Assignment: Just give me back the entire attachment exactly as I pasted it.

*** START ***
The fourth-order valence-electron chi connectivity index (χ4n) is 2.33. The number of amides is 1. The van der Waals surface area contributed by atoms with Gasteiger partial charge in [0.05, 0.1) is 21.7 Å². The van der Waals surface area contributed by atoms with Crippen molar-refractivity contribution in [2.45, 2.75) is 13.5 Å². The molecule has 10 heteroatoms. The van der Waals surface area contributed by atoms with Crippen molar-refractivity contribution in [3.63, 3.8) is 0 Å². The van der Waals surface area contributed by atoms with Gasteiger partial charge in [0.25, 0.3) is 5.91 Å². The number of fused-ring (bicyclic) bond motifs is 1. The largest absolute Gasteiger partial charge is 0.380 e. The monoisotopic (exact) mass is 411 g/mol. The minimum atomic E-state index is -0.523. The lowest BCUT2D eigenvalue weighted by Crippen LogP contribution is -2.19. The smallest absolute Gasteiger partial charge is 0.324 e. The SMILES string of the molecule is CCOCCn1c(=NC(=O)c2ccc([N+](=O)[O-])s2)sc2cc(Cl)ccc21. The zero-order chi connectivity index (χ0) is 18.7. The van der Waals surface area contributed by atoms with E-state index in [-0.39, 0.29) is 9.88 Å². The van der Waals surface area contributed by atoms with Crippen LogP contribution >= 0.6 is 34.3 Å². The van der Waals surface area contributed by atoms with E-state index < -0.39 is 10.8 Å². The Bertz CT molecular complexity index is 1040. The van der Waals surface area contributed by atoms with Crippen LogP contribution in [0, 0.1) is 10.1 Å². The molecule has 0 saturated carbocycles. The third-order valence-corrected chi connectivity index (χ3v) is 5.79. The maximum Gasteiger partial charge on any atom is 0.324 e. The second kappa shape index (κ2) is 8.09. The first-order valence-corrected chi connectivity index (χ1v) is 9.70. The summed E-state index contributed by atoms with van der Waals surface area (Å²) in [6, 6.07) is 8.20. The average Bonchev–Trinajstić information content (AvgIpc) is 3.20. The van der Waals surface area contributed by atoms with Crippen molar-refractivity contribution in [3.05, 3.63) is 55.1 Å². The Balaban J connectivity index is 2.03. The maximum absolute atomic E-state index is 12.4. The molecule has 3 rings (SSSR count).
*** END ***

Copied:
The fourth-order valence-electron chi connectivity index (χ4n) is 2.33. The number of amides is 1. The van der Waals surface area contributed by atoms with Gasteiger partial charge in [0.05, 0.1) is 21.7 Å². The van der Waals surface area contributed by atoms with Crippen molar-refractivity contribution in [2.45, 2.75) is 13.5 Å². The molecule has 10 heteroatoms. The van der Waals surface area contributed by atoms with Crippen molar-refractivity contribution in [3.63, 3.8) is 0 Å². The van der Waals surface area contributed by atoms with Gasteiger partial charge in [0.25, 0.3) is 5.91 Å². The number of fused-ring (bicyclic) bond motifs is 1. The largest absolute Gasteiger partial charge is 0.380 e. The monoisotopic (exact) mass is 411 g/mol. The minimum atomic E-state index is -0.523. The lowest BCUT2D eigenvalue weighted by Crippen LogP contribution is -2.19. The smallest absolute Gasteiger partial charge is 0.324 e. The SMILES string of the molecule is CCOCCn1c(=NC(=O)c2ccc([N+](=O)[O-])s2)sc2cc(Cl)ccc21. The zero-order chi connectivity index (χ0) is 18.7. The van der Waals surface area contributed by atoms with E-state index in [-0.39, 0.29) is 9.88 Å². The van der Waals surface area contributed by atoms with Crippen LogP contribution >= 0.6 is 34.3 Å². The van der Waals surface area contributed by atoms with E-state index < -0.39 is 10.8 Å². The Bertz CT molecular complexity index is 1040. The van der Waals surface area contributed by atoms with Crippen LogP contribution in [0, 0.1) is 10.1 Å². The molecule has 0 saturated carbocycles. The third-order valence-corrected chi connectivity index (χ3v) is 5.79. The maximum Gasteiger partial charge on any atom is 0.324 e. The second kappa shape index (κ2) is 8.09. The first-order valence-corrected chi connectivity index (χ1v) is 9.70. The summed E-state index contributed by atoms with van der Waals surface area (Å²) in [6, 6.07) is 8.20. The average Bonchev–Trinajstić information content (AvgIpc) is 3.20. The van der Waals surface area contributed by atoms with Crippen molar-refractivity contribution in [3.05, 3.63) is 55.1 Å². The Balaban J connectivity index is 2.03. The maximum absolute atomic E-state index is 12.4. The molecule has 3 rings (SSSR count).